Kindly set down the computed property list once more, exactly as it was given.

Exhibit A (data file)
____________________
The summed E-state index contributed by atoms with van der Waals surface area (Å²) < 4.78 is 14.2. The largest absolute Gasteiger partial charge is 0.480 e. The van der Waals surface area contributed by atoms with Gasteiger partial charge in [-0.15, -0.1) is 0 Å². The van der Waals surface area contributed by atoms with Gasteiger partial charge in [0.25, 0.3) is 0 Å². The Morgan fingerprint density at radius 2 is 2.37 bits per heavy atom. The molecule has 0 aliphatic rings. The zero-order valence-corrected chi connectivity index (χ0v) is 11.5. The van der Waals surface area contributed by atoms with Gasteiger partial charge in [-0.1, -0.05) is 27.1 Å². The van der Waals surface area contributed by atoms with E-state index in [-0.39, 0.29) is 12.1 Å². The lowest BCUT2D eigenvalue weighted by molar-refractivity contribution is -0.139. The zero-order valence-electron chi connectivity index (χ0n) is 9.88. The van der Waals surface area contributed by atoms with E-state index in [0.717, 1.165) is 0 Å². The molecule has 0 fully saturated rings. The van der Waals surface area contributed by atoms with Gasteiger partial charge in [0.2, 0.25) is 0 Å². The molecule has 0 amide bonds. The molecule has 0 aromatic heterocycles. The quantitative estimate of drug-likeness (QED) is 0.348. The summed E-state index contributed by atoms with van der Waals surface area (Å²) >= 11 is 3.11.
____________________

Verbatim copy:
The summed E-state index contributed by atoms with van der Waals surface area (Å²) < 4.78 is 14.2. The largest absolute Gasteiger partial charge is 0.480 e. The van der Waals surface area contributed by atoms with Gasteiger partial charge in [-0.15, -0.1) is 0 Å². The van der Waals surface area contributed by atoms with Gasteiger partial charge in [0.25, 0.3) is 0 Å². The Morgan fingerprint density at radius 2 is 2.37 bits per heavy atom. The molecule has 0 aliphatic rings. The zero-order valence-corrected chi connectivity index (χ0v) is 11.5. The van der Waals surface area contributed by atoms with Gasteiger partial charge in [-0.1, -0.05) is 27.1 Å². The van der Waals surface area contributed by atoms with E-state index in [-0.39, 0.29) is 12.1 Å². The lowest BCUT2D eigenvalue weighted by molar-refractivity contribution is -0.139. The zero-order valence-electron chi connectivity index (χ0n) is 9.88. The van der Waals surface area contributed by atoms with E-state index in [0.717, 1.165) is 0 Å². The molecule has 0 fully saturated rings. The van der Waals surface area contributed by atoms with Gasteiger partial charge in [0.2, 0.25) is 0 Å². The molecule has 0 amide bonds. The molecule has 0 aromatic heterocycles. The quantitative estimate of drug-likeness (QED) is 0.348. The summed E-state index contributed by atoms with van der Waals surface area (Å²) >= 11 is 3.11.